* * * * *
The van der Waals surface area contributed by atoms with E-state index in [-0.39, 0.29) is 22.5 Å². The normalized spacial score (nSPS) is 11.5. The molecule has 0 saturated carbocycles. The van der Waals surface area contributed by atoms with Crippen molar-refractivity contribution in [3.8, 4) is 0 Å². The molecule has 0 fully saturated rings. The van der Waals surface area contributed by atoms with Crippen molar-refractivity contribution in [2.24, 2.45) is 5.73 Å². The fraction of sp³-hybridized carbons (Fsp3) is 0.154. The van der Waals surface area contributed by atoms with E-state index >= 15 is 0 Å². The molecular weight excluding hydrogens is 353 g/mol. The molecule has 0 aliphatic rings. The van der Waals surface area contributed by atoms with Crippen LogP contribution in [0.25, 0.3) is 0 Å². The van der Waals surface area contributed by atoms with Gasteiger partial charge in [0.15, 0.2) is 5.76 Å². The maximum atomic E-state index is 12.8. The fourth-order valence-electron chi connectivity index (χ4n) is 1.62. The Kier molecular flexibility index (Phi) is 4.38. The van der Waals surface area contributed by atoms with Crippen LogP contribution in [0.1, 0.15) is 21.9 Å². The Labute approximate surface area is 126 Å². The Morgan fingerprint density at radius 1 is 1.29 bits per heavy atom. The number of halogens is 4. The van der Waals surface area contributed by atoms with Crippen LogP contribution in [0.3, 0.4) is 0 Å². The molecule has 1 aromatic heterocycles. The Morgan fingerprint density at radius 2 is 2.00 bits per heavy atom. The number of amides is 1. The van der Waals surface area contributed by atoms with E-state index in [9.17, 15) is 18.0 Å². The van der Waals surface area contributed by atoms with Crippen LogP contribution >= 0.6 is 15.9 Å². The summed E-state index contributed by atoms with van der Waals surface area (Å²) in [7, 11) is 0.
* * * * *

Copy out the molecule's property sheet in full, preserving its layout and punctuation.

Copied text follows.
The van der Waals surface area contributed by atoms with E-state index in [-0.39, 0.29) is 22.5 Å². The normalized spacial score (nSPS) is 11.5. The molecule has 0 saturated carbocycles. The van der Waals surface area contributed by atoms with Crippen molar-refractivity contribution in [3.8, 4) is 0 Å². The molecule has 0 fully saturated rings. The van der Waals surface area contributed by atoms with Crippen molar-refractivity contribution in [2.24, 2.45) is 5.73 Å². The fraction of sp³-hybridized carbons (Fsp3) is 0.154. The van der Waals surface area contributed by atoms with E-state index >= 15 is 0 Å². The molecular weight excluding hydrogens is 353 g/mol. The molecule has 0 aliphatic rings. The van der Waals surface area contributed by atoms with Crippen LogP contribution in [0.25, 0.3) is 0 Å². The van der Waals surface area contributed by atoms with Gasteiger partial charge in [0.15, 0.2) is 5.76 Å². The maximum atomic E-state index is 12.8. The fourth-order valence-electron chi connectivity index (χ4n) is 1.62. The Kier molecular flexibility index (Phi) is 4.38. The van der Waals surface area contributed by atoms with Crippen LogP contribution in [0.1, 0.15) is 21.9 Å². The Labute approximate surface area is 126 Å². The Morgan fingerprint density at radius 1 is 1.29 bits per heavy atom. The number of halogens is 4. The van der Waals surface area contributed by atoms with Crippen LogP contribution in [0.3, 0.4) is 0 Å². The molecule has 1 aromatic heterocycles. The Morgan fingerprint density at radius 2 is 2.00 bits per heavy atom. The number of amides is 1. The van der Waals surface area contributed by atoms with E-state index in [9.17, 15) is 18.0 Å². The van der Waals surface area contributed by atoms with Crippen LogP contribution >= 0.6 is 15.9 Å². The summed E-state index contributed by atoms with van der Waals surface area (Å²) in [7, 11) is 0.